Tries too hard to be transgressive, but a fast-paced, entertaining read nonetheless.


One action-packed day in the life of a bunch of misfits and losers.

“Things could always be worse,” thinks one man in the opening pages of Hefter’s humorous, energetic debut novel. That’s certainly true for the motley cast of characters, most of whom start out at what appears to be rock bottom only to find out that there’s further to fall. Jonah, whose tale of woe kicks things off, is a self-loathing schlub “hurdling toward 30” with an emotionally distant girlfriend who is far out of his league and a crappy job as a personal assistant to a so-called spiritual leader. Skye and Kassie, meanwhile, are best friends who’ve taken jobs as topless maids to pay the rent on their dumpy studio apartment. Each of these luckless but likable failures wants something more out of life, but they can’t quite figure out how to make it happen. Virtually everyone else the trio encounters over the course of the following 24 hours is creepy, violent or just unpleasant. R.J. Bloom, Jonah’s hypocritical, sadomasochistic boss, may destroy the one thing that Jonah values in life. Base Ghost, a drug-dealing, junkie cop, hunts down Kassie and Skye after he hires them to clean his apartment and they double-cross him. Dirt Koharski, Jonah’s drinking buddy, revels in broadcasting tales of his unusual sexual practices. Many events are simply bizarre for the sake of being bizarre: A woman dies after accidentally drinking facial cleanser, a man suffers a gruesome death while masturbating in the bathtub. Darkly funny and often crude, the novel owes an obvious debt to movies like Pulp Fiction, both in the interlocking stories it tells and its ironic celebration of violence. Everything happens in short, kinetic bursts, not surprising since Hefter’s background is in writing for film and television. The breakneck speed means it’s occasionally hard to get a handle on any one character or storyline before the novel veers off in another direction. Yet Hefter capably brings the various threads together in the end.

Tries too hard to be transgressive, but a fast-paced, entertaining read nonetheless.

Pub Date: March 10, 2012

ISBN: 978-0983693932

Page Count: 195

Publisher: Cerro Chato

Review Posted Online: May 15, 2012

Kirkus Reviews Issue: June 15, 2012

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A short, simple, and sweet tale about two friends and a horse.

Mary's Song

From the Dream Horse Adventure Series series , Vol. 1

A novel tells the story of two spirited girls who set out to save a lame foal in 1952.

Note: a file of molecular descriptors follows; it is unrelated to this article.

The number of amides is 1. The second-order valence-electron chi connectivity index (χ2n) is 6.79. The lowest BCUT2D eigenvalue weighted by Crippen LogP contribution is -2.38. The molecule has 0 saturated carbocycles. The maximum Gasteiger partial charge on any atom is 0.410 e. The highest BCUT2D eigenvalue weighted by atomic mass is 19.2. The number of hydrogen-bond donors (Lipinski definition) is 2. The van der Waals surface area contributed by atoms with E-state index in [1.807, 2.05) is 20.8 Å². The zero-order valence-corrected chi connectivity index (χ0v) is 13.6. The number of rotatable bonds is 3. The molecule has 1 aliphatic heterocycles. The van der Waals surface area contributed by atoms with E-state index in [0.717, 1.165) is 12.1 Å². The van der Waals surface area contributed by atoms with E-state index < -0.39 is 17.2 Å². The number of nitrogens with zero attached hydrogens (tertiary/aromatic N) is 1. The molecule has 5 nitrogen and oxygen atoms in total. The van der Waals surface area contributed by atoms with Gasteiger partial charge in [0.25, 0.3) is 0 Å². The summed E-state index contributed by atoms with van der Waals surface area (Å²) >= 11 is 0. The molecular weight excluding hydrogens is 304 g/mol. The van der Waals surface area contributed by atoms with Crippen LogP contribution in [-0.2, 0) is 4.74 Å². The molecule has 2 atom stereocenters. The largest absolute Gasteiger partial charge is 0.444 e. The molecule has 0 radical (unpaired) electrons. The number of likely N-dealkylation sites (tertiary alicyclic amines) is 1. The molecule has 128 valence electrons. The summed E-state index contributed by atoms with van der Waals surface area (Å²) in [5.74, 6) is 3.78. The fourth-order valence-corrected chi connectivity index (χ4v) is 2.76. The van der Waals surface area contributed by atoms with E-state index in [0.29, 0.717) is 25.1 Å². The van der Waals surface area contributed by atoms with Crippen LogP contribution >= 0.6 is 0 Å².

Mary, age 12, lacks muscle control of her legs and must use a wheelchair. Her life is constantly interrupted by trips with her widower father to assorted doctors, all of whom have failed to help her. Mary tolerates the treatments, hoping to one day walk unassisted, but her true passion involves horses. Possessing a library filled with horse books, she loves watching and drawing the animals at a neighboring farm. She longs to own one herself. But her father, overprotective due to her disability and his own lingering grief over Mary’s dead mother, makes her keep her distance. Mary befriends Laura, the emotionally neglected daughter of the wealthy neighboring farm owners, and the two share secret buggy rides. Both girls are attracted to Illusion, a beautiful red bay filly on the farm. Mary learns that Illusion is to be put down by a veterinarian because of a lame leg. Horrified, she decides to talk to the barn manager about the horse (“Isn’t it okay for her to live even if she’s not perfect? I think she deserves a chance”). Soon, Mary and Laura attempt to raise money to save Illusion. At the same time, Mary begins to gain control of her legs thanks to water therapy and secret therapeutic riding with Laura. There is indeed a great deal of poignancy in a story of a girl with a disability fighting to defend the intrinsic value of a lame animal. But this book, the first installment of the Dream Horse Adventure Series, would be twice as touching if Mary interacted with Illusion more. In the tale’s opening, she watches the foal from afar, but she actually spends very little time with the filly she tries so hard to protect. This turns out to be a strange development given the degree to which the narrative relies on her devotion. Count (Selah’s Sweet Dream, 2015) draws Mary and Laura in broad but believable strokes, defined mainly by their unrelenting pluckiness in the face of adversity. While the work tackles disability, death, and grief, Mary’s and Laura’s environments are so idyllic and their optimism and perseverance so remarkable that the story retains an aura of uncomplicated gentleness throughout.